• Bernie Charbonneau
    2019-03-13 06:47

    I had the pleasure this Remembrance Day to listen to a Great War Veteran at my local legion and that got me thinking of how naïve I am to the history of this world conflict. Oh sure, I know some of the basics but I challenged myself to learn more of this period in history considering that we are celebrating the 100 years of battles involved. Being Canadian, Vimy by this renowned Canadian author seemed like the obvious place to start. I had heard over and over that Vimy, The battle of Arras, was the push in April 9 1917 that was the coming of age of our Canadian identity as a military unit. Of this, I cannot say but having read this novel, I sure felt proud of my ancestors. Having not been in the service I cannot imagine what it must have been like and I will not insult anyone who has fought for country to liken the situation to anything that I have experienced in my lifetime. I am just so thankful of the kids, yes kids, young men and women who felt such a calling to sacrifice themselves to help the motherland of Britain at the time. This novel is a must read for a Canadian or anyone for that matter who wishes to learn of a ridge that was impenetrable until the Canadians decided that enough was enough.

  • Jerome Lengkeek
    2019-03-07 10:11

    Highly recommnded read to any who are interested in Canadian history. The Battle at Vimy Ridge is often referenced by Canadians as the birthplace of our nationhood, the moment when we truly came together as an independent nation of our colonial motherland. Berton explores this sentiment by working through the stories of individual Canadian soldiers' experiences to come to a fascinating conclusion. Beautifully written, moving, educational, and thought provoking. My only caveat is that it does not flinch at the more graphic aspects of the brutality of trench warfare (but neither does it glorify it or dramatize it).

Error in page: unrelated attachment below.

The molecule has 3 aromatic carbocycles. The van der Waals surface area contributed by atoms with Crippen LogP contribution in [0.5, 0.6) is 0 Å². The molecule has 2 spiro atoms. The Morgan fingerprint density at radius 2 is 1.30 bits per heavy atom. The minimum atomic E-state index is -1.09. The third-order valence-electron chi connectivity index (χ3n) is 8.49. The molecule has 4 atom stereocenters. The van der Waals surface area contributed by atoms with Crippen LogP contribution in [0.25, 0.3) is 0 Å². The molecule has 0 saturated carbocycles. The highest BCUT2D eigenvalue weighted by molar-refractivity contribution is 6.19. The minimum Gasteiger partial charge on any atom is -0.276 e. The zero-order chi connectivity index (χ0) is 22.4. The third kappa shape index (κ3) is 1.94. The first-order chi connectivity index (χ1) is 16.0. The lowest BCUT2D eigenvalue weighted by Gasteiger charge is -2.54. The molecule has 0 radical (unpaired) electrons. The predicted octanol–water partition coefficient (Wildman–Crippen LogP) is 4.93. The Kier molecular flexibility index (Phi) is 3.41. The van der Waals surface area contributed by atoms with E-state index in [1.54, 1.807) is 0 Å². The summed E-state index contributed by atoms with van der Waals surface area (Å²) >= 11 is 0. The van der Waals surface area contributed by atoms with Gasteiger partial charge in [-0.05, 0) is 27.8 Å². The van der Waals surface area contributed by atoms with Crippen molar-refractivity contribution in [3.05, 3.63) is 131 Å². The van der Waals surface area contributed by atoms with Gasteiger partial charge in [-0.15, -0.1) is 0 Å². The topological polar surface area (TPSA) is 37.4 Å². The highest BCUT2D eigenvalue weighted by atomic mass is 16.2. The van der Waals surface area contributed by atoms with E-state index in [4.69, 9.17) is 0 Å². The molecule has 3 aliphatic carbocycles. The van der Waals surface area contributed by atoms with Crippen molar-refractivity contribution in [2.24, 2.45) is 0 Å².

• Emily
    2019-03-23 09:04

    I've always felt drawn to and particularly affected by anything that is related to the First World War, out of some mixture of horror and fascination, so this is where I began my sampling of Pierre Berton's oeuvre. What stuns me is that the preparations that the Canadians made in the months leading up to the assault seem so simple and so commonsense in retrospect that it's easy to (not entirely fairly) wonder why the British just couldn't see it, like looking back at Scott's ill-fated push to the South Pole. There was a huge loss of life at Vimy, but it pales by comparison with the bloodbath on just the first day of the Somme. The other thing that is interesting to me is that so many people identify Vimy as the moment when a Canadian national identity truly emerged, and yet, in the second half of the twentieth century, I would have said that the national identity that developed was one, not of the praise of military heroism, but of a voice for peace and justice in the world. Granted, I was not raised in Canada and am only just starting to make more systematic inroads into Canadian history, but this is another aspect of the book that intrigues me.

  • Jonathan
    2019-03-07 11:06

    A well-written popular history of the Canadian Army's successful assault on Vimy Ridge during the First World War in April 1917. This was the first attack by the Canadian Corps as an separate unit and, by in large, it was carried out with dispatch and professionalism. As time passed, the Canadians made a great deal of this assault, claiming that it helped define Canada as a nation, and later built an enormous memorial on the site of the battle. While the book traces the course of the battle, including the preparations and the battle's aftermath, the emphasis of the narrative is on the conditions on the battlefield (which were pretty grim) and what the experience of battle was like for the soldiers who participated. Worthwhile both as a study of a successful Western Front attack, and of the history of the Canadian military tradition.

  • Michelle
    2019-03-10 02:47